It’s been an interesting few years for Madeo, the trendy, spendy old school Italian restaurant that moved from its longtime West Hollywood-area location to a temporary home in Beverly Hills back in 2018. Long known for its celebrity clientele — including shout-outs from Drake and a roster of regulars like Sylvester Stallone — the restaurant is now faced with a simple reality during these uncertain times: Despite its popularity, the Vietina family once again has no place to cook, and COVID-19 has nothing to do with it.
Reps for Madeo have confirmed that the restaurant’s two-year-old location on Camden Drive in Beverly Hills has closed, a result of negotiations with a landlord seeking to remodel the building. The space, formerly a restaurant called Doma near Mr. Chow and other popular celebrity spots, opened in the summer of 2018 but was always meant to be temporary as the family worked to eventually return to their original location on Beverly Boulevard (inside a retail building which is also under massive planned redevelopment) — just not this temporary.
“In the best interest of the restaurant and the landlord’s needs,” family owners Alfio Vietina, Gianni Vietina, and Nicola Vietina said in a social media post announcing the Camden Drive closure days ago, “we have agreed to pause operations effective immediately.”
Now, with construction at their 35-year-old home on Beverly ongoing, and no more Madeo on Camden Drive, the future is as uncertain for the family as it has ever been. During a once-a-century pandemic that is causing untold uncertainty across the spectrum, that’s saying something. But then again, everyone has been pivoting lately, so why not LA’s first family of Italian celebrity dining?
The reality is that staying open, being forced to rethink Madeo’s service model, and pushing a star-studded clientele out into a refashioned parking lot dining setup has been rather exhausting for the Vietinas. They’ve also been working hard to rethink business at Bianca, the family’s newer, more casual cafe in Culver City at the Platform.
“The main problem,” said son Gianni several weeks ago while sitting in the restaurant’s parking lot patio in Beverly Hills, “is that every day we have different information. Do this. No, don’t do it, do that instead. No, not that...”
He laughed, because there’s not much else to do right now. “It’s maddening.”
Even six months in, many operators would use similar language to describe the local, state, and federal response to their economic woes. Just last week, state officials gave the go-ahead for Orange County to reopen its indoor dining rooms at 25 percent capacity; restaurants there were given no heads up at all before being told they could open the doors to diners. Those who even knew the possibility of reopening was coming were forced to learn of the immediate change the same way everyone else would: in a live press conference streamed on Facebook out of Sacramento.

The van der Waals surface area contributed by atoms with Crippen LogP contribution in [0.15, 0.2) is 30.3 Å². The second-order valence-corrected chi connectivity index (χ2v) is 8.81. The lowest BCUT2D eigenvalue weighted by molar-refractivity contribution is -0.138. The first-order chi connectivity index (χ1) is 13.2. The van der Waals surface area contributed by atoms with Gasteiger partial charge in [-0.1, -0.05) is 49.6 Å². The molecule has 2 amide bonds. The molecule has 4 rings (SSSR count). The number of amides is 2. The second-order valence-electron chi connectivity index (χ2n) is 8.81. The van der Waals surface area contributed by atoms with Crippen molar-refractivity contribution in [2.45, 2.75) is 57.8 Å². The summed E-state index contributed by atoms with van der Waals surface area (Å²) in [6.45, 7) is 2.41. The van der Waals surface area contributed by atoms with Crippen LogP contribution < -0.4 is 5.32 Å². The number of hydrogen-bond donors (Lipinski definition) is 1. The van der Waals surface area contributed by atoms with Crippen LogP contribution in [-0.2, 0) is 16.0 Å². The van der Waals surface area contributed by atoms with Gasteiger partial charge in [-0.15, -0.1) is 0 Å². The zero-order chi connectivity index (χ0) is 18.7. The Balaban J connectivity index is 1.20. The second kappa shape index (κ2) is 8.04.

Madeo’s low-key nature hardly fits the current climate. Until recently the restaurant has never had much of a social media presence or website, relying on word of mouth, cool factor, and an almost exclusively wealthy roster of repeat customers. Some are still coming, including Stallone, Jeffrey Katzenberg (who just sold his nearby mansion for a cool $125 million), and a few private families from the Arabian Peninsula who keep houses in the area and have known the Vietinas for years, well before Madeo’s publicized pop-up in Riyadh last year. It kept the place humming and reservations remained hard to source, but that didn’t make things much easier when coronavirus struck. Now Madeo is just one of thousands of restaurants fighting not just for visibility, but to stay alive.
“For weeks, I could not find Plexiglas,” said Gianni Vietina in August, after successfully sourcing enough raw material to expand the parking lot patio. Previously simple things like buying the right umbrellas or deciding on how to handle takeout requests are all new for a family unaccustomed to so much change in such a short amount of time. “We have no answers.”
The uncertainty and hardship culminated in the surprise closure announcement several days ago, and the whiff of mutual agreement (“It’s in the best interest of the restaurant and the landlord,” it reads), but the outcome is still disappointing for the Vietina family. “Some of our customers have come to our weddings, to baptisms,” Vietina said. “They have become like friends. They’re still customers, they still expect the best. But we feel more comfortable when we’re with them.” Just like everyone else right now — friends, family members, customers and business owners alike — the pandemic means that people can’t be as close right now as they might otherwise like, and despite the glamour and acclaim that came with the Before Times, the Vietinas are finding this current trial hard to take. Just like everyone else.
The moment for the family won’t last forever, but when specifically it will end is anyone’s guess. As for now, there is no Madeo in Los Angeles.